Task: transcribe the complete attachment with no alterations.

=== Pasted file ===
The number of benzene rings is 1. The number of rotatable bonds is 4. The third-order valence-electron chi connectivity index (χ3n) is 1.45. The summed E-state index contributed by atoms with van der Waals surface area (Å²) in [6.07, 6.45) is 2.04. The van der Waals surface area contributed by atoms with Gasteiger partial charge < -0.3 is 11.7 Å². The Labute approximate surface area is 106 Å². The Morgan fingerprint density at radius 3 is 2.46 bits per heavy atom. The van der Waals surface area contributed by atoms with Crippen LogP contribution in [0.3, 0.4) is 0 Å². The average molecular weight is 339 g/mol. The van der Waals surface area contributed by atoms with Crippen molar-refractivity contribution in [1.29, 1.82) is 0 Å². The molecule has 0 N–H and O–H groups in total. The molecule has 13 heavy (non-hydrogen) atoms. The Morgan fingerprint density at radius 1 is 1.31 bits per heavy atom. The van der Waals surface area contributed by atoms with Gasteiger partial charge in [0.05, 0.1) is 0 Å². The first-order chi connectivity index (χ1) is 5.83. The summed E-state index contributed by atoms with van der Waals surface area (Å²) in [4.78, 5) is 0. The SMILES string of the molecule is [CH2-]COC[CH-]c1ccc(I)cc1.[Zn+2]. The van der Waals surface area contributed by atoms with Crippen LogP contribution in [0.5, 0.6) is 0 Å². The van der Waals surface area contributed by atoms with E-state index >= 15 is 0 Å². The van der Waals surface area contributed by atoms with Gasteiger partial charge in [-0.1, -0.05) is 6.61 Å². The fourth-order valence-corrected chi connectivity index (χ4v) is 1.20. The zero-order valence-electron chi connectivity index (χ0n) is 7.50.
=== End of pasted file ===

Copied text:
The number of benzene rings is 1. The number of rotatable bonds is 4. The third-order valence-electron chi connectivity index (χ3n) is 1.45. The summed E-state index contributed by atoms with van der Waals surface area (Å²) in [6.07, 6.45) is 2.04. The van der Waals surface area contributed by atoms with Gasteiger partial charge < -0.3 is 11.7 Å². The Labute approximate surface area is 106 Å². The Morgan fingerprint density at radius 3 is 2.46 bits per heavy atom. The van der Waals surface area contributed by atoms with Crippen LogP contribution in [0.3, 0.4) is 0 Å². The average molecular weight is 339 g/mol. The van der Waals surface area contributed by atoms with Crippen molar-refractivity contribution in [1.29, 1.82) is 0 Å². The molecule has 0 N–H and O–H groups in total. The molecule has 13 heavy (non-hydrogen) atoms. The Morgan fingerprint density at radius 1 is 1.31 bits per heavy atom. The van der Waals surface area contributed by atoms with Gasteiger partial charge in [0.05, 0.1) is 0 Å². The first-order chi connectivity index (χ1) is 5.83. The summed E-state index contributed by atoms with van der Waals surface area (Å²) in [4.78, 5) is 0. The SMILES string of the molecule is [CH2-]COC[CH-]c1ccc(I)cc1.[Zn+2]. The van der Waals surface area contributed by atoms with Crippen LogP contribution in [0.5, 0.6) is 0 Å². The van der Waals surface area contributed by atoms with E-state index >= 15 is 0 Å². The van der Waals surface area contributed by atoms with Gasteiger partial charge in [-0.1, -0.05) is 6.61 Å². The fourth-order valence-corrected chi connectivity index (χ4v) is 1.20. The zero-order valence-electron chi connectivity index (χ0n) is 7.50.